The demersal trawl hake fishery started in the 1890’s and is South Africa’s most important valuable fishery. It has consistently accounted for more than one half of the rand value of South Africa’s 22 commercial fisheries. In 2016, the hake trawl fisheries landed a combined 132,000 tons of hake with a quayside value in excess of R3,3 billion.
The South African hake resource consists of two species, the shallow-water Cape hake (Merluccius capensis) and the deep-water Cape hake (Merluccius paradoxus). Both species are targeted by four recognised hake targeted fisheries, namely the Deep-sea Trawl; Inshore Trawl; Hake Longline; and Hake Handline fisheries.
The inshore trawl and handline sectors mainly operate off the south and east coasts, while the deepsea trawl and longline fleets mainly operate off both the west and south coasts. Right holders in the demersal trawl fisheries (i.e. the deep-sea and inshore trawl fisheries) also target sole and horse mackerel. However, the exploitation of hake is the largest and most commercially important component for those participating in all four hake fisheries.
Prior to 1978 both the deep-sea and near-shore trawl sectors were largely unregulated, and participants were not restricted to a maximum catch limit. The incursion of foreign fleets during the 1960s culminated in a peak catch of close to 300 000 tons in the early 1970s.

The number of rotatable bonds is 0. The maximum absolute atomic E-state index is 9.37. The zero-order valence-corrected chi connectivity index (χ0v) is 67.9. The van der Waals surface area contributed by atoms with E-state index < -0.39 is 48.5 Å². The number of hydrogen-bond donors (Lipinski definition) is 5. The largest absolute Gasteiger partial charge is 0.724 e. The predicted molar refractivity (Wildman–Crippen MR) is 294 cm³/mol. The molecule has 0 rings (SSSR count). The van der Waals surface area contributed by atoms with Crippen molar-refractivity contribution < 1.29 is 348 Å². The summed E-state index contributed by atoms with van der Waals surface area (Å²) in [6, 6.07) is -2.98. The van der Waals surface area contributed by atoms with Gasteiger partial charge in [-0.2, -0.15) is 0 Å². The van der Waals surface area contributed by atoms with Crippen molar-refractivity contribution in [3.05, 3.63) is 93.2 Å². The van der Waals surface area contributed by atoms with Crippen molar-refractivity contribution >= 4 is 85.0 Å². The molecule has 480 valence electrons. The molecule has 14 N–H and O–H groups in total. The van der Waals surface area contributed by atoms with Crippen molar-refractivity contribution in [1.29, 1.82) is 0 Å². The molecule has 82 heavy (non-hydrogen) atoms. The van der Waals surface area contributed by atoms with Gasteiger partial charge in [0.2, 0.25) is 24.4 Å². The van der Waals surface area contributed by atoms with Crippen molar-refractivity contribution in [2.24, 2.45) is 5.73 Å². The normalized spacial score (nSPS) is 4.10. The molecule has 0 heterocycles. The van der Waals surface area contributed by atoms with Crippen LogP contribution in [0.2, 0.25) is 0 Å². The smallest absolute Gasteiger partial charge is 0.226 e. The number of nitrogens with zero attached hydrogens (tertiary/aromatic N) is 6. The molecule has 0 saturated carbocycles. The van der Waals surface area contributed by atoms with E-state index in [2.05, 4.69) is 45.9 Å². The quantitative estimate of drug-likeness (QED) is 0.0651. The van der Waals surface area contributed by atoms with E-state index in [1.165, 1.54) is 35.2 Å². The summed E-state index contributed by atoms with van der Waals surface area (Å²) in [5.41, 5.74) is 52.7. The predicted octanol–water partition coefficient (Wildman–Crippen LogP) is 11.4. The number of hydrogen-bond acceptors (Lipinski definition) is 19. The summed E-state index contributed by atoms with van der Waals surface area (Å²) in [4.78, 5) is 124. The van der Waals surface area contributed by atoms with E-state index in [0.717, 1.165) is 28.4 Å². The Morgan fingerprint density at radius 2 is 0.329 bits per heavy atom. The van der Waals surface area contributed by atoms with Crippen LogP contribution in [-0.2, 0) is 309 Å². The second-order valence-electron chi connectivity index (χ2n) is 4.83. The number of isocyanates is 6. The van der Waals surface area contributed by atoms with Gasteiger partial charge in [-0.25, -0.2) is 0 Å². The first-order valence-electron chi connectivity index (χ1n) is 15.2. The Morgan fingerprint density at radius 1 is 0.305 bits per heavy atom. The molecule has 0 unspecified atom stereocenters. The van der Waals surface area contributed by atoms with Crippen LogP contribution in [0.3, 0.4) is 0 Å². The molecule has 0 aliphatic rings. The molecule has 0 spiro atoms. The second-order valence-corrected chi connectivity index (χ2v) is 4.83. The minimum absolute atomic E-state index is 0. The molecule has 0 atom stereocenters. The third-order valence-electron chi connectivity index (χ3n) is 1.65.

Matters changed when in 1977 South Africa declared a 200 nautical mile Exclusive Economic Zone (EZZ). In 1978, the demersal trawl industry was formally separated into inshore and offshore sectors, and a global annual TAC was set for both hake species, to be divided between the sectors. The TAC was relatively conservative in order to rebuild fish stocks. An annual TAC was and continues to be set for Agulhas sole which is part of the hake inshore trawl fishery.
Management of the Hake Fisheries
Individual quotas were introduced in 1982. Since then, an annual TAC has been set for both hake specie, and a separate TAC set for Agulhas sole.
The annual determination of the hake TAC is split amongst the 4 hake sectors. The Deep-sea Trawl fishery gets ±84% of the TAC; the Inshore Trawl fishery is allocated ±6% of the TAC; Hake Longline fishery is allocated ± 6,4%; and Hake Handline the balance of ±3,6%.
The TACs have been determined on the basis of various assessments which have developed over time. Since 1991, the South African hake resource has been managed using Operational Management Procedures (OMPs). An OMP is essentially a combination of pre-specified methods of data collection and analysis, coupled with a set of simulation- tested decision rules which specify exactly how the regulatory mechanism is to be computed each year. In the case of South African hake, the regulatory mechanism is a TAC, the value of which is calculated from stock-specific monitoring data (commercial CPUE indices and indices of abundance derived from demersal research surveys). Implicit in the OMP approach is a schedule of OMP revisions every 4 years to account for updated data sets and possible changes in resource and fishery dynamics.